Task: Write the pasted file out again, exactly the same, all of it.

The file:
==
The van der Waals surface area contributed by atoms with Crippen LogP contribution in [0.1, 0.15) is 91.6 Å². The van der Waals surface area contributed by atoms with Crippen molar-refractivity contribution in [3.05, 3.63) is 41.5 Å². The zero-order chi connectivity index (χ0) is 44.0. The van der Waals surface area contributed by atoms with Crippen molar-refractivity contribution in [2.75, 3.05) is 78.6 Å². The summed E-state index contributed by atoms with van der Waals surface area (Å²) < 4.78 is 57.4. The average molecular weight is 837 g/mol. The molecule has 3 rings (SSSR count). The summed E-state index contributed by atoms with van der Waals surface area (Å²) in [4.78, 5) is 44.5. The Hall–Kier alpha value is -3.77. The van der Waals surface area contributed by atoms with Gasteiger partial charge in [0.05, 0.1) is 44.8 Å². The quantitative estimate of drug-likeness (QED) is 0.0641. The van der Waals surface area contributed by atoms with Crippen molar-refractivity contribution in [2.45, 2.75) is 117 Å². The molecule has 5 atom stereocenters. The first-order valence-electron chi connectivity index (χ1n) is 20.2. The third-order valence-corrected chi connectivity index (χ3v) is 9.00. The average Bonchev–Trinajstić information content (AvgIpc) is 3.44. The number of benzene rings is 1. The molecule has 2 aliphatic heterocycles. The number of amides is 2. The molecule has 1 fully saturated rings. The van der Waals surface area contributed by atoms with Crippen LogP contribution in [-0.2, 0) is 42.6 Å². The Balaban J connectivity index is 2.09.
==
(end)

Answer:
The van der Waals surface area contributed by atoms with Crippen LogP contribution in [0.1, 0.15) is 91.6 Å². The van der Waals surface area contributed by atoms with Crippen molar-refractivity contribution in [3.05, 3.63) is 41.5 Å². The zero-order chi connectivity index (χ0) is 44.0. The van der Waals surface area contributed by atoms with Crippen molar-refractivity contribution in [2.75, 3.05) is 78.6 Å². The summed E-state index contributed by atoms with van der Waals surface area (Å²) < 4.78 is 57.4. The average molecular weight is 837 g/mol. The molecule has 3 rings (SSSR count). The summed E-state index contributed by atoms with van der Waals surface area (Å²) in [4.78, 5) is 44.5. The Hall–Kier alpha value is -3.77. The van der Waals surface area contributed by atoms with Gasteiger partial charge in [0.05, 0.1) is 44.8 Å². The quantitative estimate of drug-likeness (QED) is 0.0641. The van der Waals surface area contributed by atoms with Crippen molar-refractivity contribution in [2.45, 2.75) is 117 Å². The molecule has 5 atom stereocenters. The first-order valence-electron chi connectivity index (χ1n) is 20.2. The third-order valence-corrected chi connectivity index (χ3v) is 9.00. The average Bonchev–Trinajstić information content (AvgIpc) is 3.44. The number of benzene rings is 1. The molecule has 2 aliphatic heterocycles. The number of amides is 2. The molecule has 1 fully saturated rings. The van der Waals surface area contributed by atoms with Crippen LogP contribution in [-0.2, 0) is 42.6 Å². The Balaban J connectivity index is 2.09.